The Gilbert era

Living in New York City has been the best experience of my entire life.

And getting to be part of the Gilbert era was one of its highlights.

I’m referring to Alan Gilbert’s tenure as the director of the New York Philharmonic. My affection for this ensemble predates the years I spent in New York (2009-2011). I had always admired tremendously Leonard Bernstein -arguably the ensemble's most popular conductor. During my first visit to New York, one of the first things that I ever did was to walk around the Lincoln Center campus, just to step on the same ground Bernstein must have surely walked on.

But that era is coming to an end: Alan Gilbert is leaving.

Gilbert states that he resigned because, among other things, he didn’t want to go through all the drama of finding a new home for the orchestra, since its current residence (Avery Fisher Hall) needs to go through some remodelling. He also has express his interest of conducting more opera and going back to Europe, where he has led many prestigious orchestras in the past. (He also, and understandably so, wants to spend more time with his family.)

Now that Gilbert is leaving, people (audience, critics) seem to realize the importance of his mandate. In my opinion, Gilbert' greatest achievement was giving back some of the edge the New York Philharmonic had lost under Kurt Masur and Lorin Maazel’s previous leaderships.

The conductor was, above all, bold; he programmed risky music -Stockhausen, Honegger, Berg- while paying homage to the classics -Haydn, Mozart, Bach. He also played works by many remarkable names in the contemporary scene -Adams, Lindberg, Salonen. He  founded Contact!, a new music series and a new music biennial. And last but not least, he played a lot of music written by female composers.

My own experience with Gilbert couldn’t have had a better debut: I got to see his magnificent staging of Ligeti’s Le grand macabre. From the moment he put his baton down, I knew I was taking part in one of New York’s recent music landmarks. And everyone else seemed to agree with me on that.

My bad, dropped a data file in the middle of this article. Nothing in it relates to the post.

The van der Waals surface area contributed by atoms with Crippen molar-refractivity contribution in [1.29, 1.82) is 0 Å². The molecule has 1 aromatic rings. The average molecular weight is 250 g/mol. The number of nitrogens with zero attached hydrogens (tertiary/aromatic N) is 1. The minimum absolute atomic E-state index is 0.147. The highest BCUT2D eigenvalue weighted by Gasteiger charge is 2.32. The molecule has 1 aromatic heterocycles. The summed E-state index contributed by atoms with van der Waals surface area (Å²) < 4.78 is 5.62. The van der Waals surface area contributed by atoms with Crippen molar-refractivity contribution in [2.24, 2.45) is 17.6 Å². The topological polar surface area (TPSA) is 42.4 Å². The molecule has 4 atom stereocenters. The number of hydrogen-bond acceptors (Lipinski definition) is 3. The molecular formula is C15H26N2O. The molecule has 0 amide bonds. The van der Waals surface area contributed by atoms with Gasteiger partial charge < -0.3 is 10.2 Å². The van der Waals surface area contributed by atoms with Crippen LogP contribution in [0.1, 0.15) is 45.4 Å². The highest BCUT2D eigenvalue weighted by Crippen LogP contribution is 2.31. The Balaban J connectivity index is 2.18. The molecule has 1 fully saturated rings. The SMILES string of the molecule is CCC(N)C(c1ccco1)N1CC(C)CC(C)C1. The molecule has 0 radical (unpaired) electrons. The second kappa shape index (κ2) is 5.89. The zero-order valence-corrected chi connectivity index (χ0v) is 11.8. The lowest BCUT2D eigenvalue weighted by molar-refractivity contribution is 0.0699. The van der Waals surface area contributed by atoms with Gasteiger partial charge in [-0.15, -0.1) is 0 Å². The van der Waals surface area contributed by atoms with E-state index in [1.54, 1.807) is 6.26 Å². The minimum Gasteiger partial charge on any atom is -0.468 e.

And the rest of his work that I was able to see was equally outstanding: his rendition of Alban Berg’s Violin Concerto will forever inhabit in my memory; I cried my heart out listening to his Mahler’s second symphony; and experiencing his Brahms second symphony was also heart-wrenching.

I also had the great opportunity to hear the New York Philharmonic outside Avery Fisher Hall: I saw it in Central Park, St John’s Cathedral and Carnegie Hall, where he conducted an imposing interpretation of John Adams’ Harmoneliehre. In all of those venues the orchestra sounded superb.

It’s been reported that his ambition for innovation wasn’t neither shared nor backed by some of the orchestra’s executives. I guess that influential people in the management and -I dare to say- some powerful donors among its audience, didn’t like what he intended to develop. Well, you know what? Shame on them! Could you have imagined how Messiaen’s epic opera Saint Francois d’Assise would have sounded had he been given the opportunity to stage it? Those failed expectations break my heart -even when I’m not leaving in the city anymore...

I’m not only disappointed in Gilbert quitting one of New York's finest cultural organizations, I’m also let down by the appointment of his successor. (I’ve been already
vocal about it, by the way.) I only hope I will be proven wrong -I love the orchestra and I wish for it nothing but the best.

Alan Gilbert embodied what New York music-making should be: badass, provoking, refined. It’s a great misfortune that some executives and donors didn’t appreciate him enough.

Thank you, Maestro!


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